Hurst Green 09-07-2017 Leader Tom

Hurst Green 09-07-2017  Leader Tom
An elite group of 4 turned up in Hurst Green on a rather overcast morning and after asking a passing boy to take a pic, we set off towards the river bemoaning the fact that we couldn’t cross it, and haven’t been able to since the floods of Dec 2015. As a consequence, we were forced to leave the path taking us to join the Ribble Way at Lambing Clough, and set off across the fields to rejoin it near Haugh Wood. We were accompanied by lots of horse flies and there was the merest hint of rain, but that cleared and we found a nice spot to stop for elevenses at the bend in the river.  Linda and Roy sat on a dead log, but when Linda stood up, Roy was tipped in a heap for his first topple of the day – fortunately with no ill effects..
We continued to Lower Dutton where we passed a beautiful garden which has been part of the National Garden Scheme for a number of years. Sadly, it isn’t open this year, but the friendly owner said his biggest problem was the local deer eating his roses!  We wandered through more fields disturbing mice, and other creatures, until we picked up a path into Roy’s Anemone Woods (don’t forget this next Spring), whence came topples 2 and 3, and continued to a stop for lunch in a field by Manor House Farm.
We discovered that both Roy and Tom are cow whisperers.  The cows which had been happily munching grass in a corner of the field decided to take a look in our sandwich boxes. Clearly  intrigued by Roy’s beetroot, they continued to drool at his lunch even after we moved to a safer position.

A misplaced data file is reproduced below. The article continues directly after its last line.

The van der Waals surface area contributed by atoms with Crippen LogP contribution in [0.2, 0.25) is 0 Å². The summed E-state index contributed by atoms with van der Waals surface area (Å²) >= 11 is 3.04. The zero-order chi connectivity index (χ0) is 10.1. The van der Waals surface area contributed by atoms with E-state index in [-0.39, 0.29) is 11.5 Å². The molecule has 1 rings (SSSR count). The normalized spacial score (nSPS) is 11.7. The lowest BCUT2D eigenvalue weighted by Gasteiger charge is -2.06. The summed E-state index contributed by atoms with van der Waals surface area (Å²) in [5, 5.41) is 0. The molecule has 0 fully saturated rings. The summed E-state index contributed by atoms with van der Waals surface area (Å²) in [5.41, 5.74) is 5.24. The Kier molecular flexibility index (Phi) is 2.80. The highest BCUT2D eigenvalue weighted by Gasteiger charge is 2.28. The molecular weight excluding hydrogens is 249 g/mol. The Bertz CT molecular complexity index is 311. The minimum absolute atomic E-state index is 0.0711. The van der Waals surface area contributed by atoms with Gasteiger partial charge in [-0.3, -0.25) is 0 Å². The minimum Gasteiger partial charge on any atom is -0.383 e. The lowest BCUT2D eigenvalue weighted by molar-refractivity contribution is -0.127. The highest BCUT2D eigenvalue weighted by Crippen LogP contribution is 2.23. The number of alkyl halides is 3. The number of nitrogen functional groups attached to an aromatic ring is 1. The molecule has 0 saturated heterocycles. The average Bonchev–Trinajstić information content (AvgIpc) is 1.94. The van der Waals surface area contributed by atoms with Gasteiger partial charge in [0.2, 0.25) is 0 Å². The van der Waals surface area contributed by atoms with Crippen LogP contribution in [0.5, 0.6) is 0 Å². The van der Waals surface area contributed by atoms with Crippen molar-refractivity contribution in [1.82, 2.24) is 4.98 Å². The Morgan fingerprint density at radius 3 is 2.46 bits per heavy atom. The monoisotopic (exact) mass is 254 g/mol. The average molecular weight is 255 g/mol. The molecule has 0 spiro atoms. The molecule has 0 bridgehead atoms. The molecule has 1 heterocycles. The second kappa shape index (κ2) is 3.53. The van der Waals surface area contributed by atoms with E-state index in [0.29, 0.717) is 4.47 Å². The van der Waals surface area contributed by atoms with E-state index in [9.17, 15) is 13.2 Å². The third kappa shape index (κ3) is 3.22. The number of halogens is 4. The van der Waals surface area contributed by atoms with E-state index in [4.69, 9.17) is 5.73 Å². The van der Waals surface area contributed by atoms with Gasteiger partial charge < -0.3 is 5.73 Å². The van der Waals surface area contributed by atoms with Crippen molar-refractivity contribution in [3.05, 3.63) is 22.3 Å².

Finally free of flies, we continued through fields in which farmers were working hard to cut the grass and collect it for silage. The sun even came out, but the afternoon was muggy, and it was sticky going. As we’d not covered the distance we should have done by this time, we decided to cut the walk short and finish on the road to Stoneyhurst. We wanted to reach the café before it closed, and Linda had to go to Blackpool to pick up David after his charity bike ride which had finished at 1 o’clock!
We stood for a while to examine Pinfold Cross, a rather gloomy memorial to James Wells, a former employee of Stonyhurst who fell in a nearby quarry, possibly after a night’s drinking.  Stonyhurst was the site of many events, most notably linked to Oliver Cromwell and JR Tolkein, but trivially it was a location for the film Three Men and a Little Lady.
9.78 miles (it’s a good job we cut the walk short!), and we’d forgotten the horse flies and two still had time to admire the BRAskets in the main street.
(Write up and pics: G n T)
Slideshow below, but if you wish to see a static view of the pics all in one go, then click here

1 Comment

  1. Arnold

    Good pics & write up. I especially liked the braskets!

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